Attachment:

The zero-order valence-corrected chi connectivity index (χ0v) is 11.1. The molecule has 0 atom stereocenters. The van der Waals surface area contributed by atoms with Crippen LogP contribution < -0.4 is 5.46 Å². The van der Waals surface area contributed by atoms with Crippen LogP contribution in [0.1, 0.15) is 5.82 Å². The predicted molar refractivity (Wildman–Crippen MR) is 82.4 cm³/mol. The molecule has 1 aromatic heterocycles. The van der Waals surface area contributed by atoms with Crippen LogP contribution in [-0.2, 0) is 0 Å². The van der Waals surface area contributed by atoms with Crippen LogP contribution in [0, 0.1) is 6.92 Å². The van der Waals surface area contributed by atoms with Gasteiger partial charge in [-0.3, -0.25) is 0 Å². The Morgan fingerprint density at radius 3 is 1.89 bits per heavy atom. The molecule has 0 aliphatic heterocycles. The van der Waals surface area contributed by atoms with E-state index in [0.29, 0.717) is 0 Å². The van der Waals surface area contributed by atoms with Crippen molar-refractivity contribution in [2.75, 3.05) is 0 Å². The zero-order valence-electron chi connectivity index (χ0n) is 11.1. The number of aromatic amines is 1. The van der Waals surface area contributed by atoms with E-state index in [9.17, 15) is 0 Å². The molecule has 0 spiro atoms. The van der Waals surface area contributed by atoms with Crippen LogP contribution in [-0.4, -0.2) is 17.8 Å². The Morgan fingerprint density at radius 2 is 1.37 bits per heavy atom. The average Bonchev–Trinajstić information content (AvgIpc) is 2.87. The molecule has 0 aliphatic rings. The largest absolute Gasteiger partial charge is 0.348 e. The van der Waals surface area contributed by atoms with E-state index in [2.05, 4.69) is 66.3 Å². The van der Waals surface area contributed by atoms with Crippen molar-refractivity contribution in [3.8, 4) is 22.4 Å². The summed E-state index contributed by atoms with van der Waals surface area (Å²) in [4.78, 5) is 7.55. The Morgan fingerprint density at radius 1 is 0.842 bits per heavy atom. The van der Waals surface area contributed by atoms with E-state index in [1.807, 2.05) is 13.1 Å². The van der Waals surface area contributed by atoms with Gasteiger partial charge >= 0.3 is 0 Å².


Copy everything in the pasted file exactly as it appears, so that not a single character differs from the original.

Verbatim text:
The zero-order valence-corrected chi connectivity index (χ0v) is 11.1. The molecule has 0 atom stereocenters. The van der Waals surface area contributed by atoms with Crippen LogP contribution < -0.4 is 5.46 Å². The van der Waals surface area contributed by atoms with Crippen LogP contribution in [0.1, 0.15) is 5.82 Å². The predicted molar refractivity (Wildman–Crippen MR) is 82.4 cm³/mol. The molecule has 1 aromatic heterocycles. The van der Waals surface area contributed by atoms with Crippen LogP contribution in [-0.2, 0) is 0 Å². The van der Waals surface area contributed by atoms with Crippen LogP contribution in [0, 0.1) is 6.92 Å². The van der Waals surface area contributed by atoms with Gasteiger partial charge in [-0.3, -0.25) is 0 Å². The Morgan fingerprint density at radius 3 is 1.89 bits per heavy atom. The molecule has 0 aliphatic heterocycles. The van der Waals surface area contributed by atoms with E-state index in [0.29, 0.717) is 0 Å². The van der Waals surface area contributed by atoms with Crippen molar-refractivity contribution in [2.75, 3.05) is 0 Å². The zero-order valence-electron chi connectivity index (χ0n) is 11.1. The number of aromatic amines is 1. The van der Waals surface area contributed by atoms with E-state index in [9.17, 15) is 0 Å². The molecule has 0 spiro atoms. The van der Waals surface area contributed by atoms with Crippen LogP contribution in [-0.4, -0.2) is 17.8 Å². The Morgan fingerprint density at radius 2 is 1.37 bits per heavy atom. The average Bonchev–Trinajstić information content (AvgIpc) is 2.87. The molecule has 0 aliphatic rings. The largest absolute Gasteiger partial charge is 0.348 e. The van der Waals surface area contributed by atoms with E-state index in [2.05, 4.69) is 66.3 Å². The van der Waals surface area contributed by atoms with Crippen molar-refractivity contribution in [3.8, 4) is 22.4 Å². The summed E-state index contributed by atoms with van der Waals surface area (Å²) in [4.78, 5) is 7.55. The Morgan fingerprint density at radius 1 is 0.842 bits per heavy atom. The van der Waals surface area contributed by atoms with E-state index in [1.807, 2.05) is 13.1 Å². The van der Waals surface area contributed by atoms with Gasteiger partial charge >= 0.3 is 0 Å².